Generally speaking, Insurance Services Office (ISO) Commercial General Liability policies do not cover owned watercraft unless they are ashore on premises you own or rent. Nor do they cover nonowned watercraft unless they are less than 26 feet in length and not being used to carry persons or property for a charge. Coverage is, however, afforded for liability assumed under any insured contract for the ownership, maintenance or use of watercraft.
With this in mind, whether you?ve just discovered that an executive officer is using a personal yacht that is more than 26 feet in length for business purposes, or your company has purchased a watercraft for commercial, research or pleasure purposes, you will likely need to look beyond the ISO Commercial General Liability policy to cover the unique exposures relating to the ownership, maintenance, use or entrustment to others of any watercraft owned or operated by, or rented or loaned to any insured.
For owned watercraft, a Watercraft Liability policy, often referred to as Protection & Indemnity (P&I) insurance, will be necessary. In the United States, the liability of vessel owners for injury and death is segregated into four categories.
The first, liability for death, injury or illness to the crew may arise from the vessel owner?s obligation to provide ?maintenance and cure? (a per diem subsistence and medical care), a vessel owner?s warranty of seaworthiness to the crew, or the vessel owner?s liabilities under the Merchant Marine Act of 1920, known widely as the Jones Act. The second is liability to someone else?s shore workers under specific sections of the U.S. Longshore and Harbor Workers? Compensation Act. This is typically not covered under a P&I policy, though some forms may be amended to cover the exposure. When not covered under the P&I policy, Longshore coverage usually can be added to the vessel owner?s workers? compensation policy. The third involves liability to passengers, guests and onboard visitors. The fourth involves other liabilities including maritime rights to indemnity or contribution, some of which may be covered under P&I insurance depending upon the form used.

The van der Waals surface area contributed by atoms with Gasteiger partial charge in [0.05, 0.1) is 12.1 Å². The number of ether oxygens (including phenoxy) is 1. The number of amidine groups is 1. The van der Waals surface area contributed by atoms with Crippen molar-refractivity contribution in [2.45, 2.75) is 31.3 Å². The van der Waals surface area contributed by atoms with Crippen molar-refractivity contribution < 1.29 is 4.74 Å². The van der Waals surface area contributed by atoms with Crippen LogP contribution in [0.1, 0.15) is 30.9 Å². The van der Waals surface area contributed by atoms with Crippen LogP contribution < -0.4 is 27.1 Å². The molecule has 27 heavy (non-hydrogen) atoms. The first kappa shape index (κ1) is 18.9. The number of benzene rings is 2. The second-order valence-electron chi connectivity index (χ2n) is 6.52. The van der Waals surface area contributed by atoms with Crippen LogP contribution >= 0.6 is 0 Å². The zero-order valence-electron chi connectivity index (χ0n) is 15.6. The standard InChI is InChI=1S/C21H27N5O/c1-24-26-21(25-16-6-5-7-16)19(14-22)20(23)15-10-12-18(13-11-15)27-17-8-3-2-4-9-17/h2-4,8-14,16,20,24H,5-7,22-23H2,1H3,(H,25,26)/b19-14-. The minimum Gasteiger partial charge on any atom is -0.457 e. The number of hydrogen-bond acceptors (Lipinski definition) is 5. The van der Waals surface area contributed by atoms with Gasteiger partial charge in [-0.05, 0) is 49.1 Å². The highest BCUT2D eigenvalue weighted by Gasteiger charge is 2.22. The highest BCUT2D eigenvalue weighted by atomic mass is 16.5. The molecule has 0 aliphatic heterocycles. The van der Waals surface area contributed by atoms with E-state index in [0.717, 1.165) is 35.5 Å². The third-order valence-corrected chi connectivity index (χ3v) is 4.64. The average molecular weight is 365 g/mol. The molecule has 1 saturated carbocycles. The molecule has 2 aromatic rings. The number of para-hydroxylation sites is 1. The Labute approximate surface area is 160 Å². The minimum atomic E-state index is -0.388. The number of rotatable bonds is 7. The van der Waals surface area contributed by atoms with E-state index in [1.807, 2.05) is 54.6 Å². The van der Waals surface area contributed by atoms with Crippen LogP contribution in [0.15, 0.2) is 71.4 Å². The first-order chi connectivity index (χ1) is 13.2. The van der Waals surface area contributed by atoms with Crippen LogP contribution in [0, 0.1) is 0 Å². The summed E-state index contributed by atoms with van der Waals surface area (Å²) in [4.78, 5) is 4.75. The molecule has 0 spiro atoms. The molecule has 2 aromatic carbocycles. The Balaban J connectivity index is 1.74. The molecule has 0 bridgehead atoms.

P&I policies go further to cover other unique exposures. Most forms cover reasonably incurred repatriation expenses for any member of the crew or any other person employed on board the vessel. To the extent they do not fall within scope of any available hull coverage, collision liabilities are covered as well, whether or not the vessel owner actually has hull insurance. P&I policies also cover damage to other vessels not caused by a direct collision with another vessel.
They also cover liability for damage caused to any dock, pier, jetty, bridge, harbor, breakwater, beacon, buoy, lighthouse, cable, or any fixed or movable object whatsoever, except another vessel or craft or property thereon.
Fines and penalties assessed for the violation of any laws of governmental authorities, unless they are due to the failure, fault or neglect of the insured or its officers to exercise the highest degree of diligence to prevent a violation of law, are also covered.
P&I policies also cover the cost of investigation and defense, though these payments are typically paid within the policy?s limit, not in addition thereto. Furthermore, a P&I is an indemnity policy, which only pays losses to the insured after liability has been established and when the insured has actually paid for the loss.
There are several P&I forms available, each deserving careful scrutiny when selecting the one that best meets the needs of the vessel owner.
CHARLES COX,a principal of the Orchard Park, N.Y., consulting firm of Aldrich & Cox, is a columnist for Risk & Insurance®.
June 1, 2006
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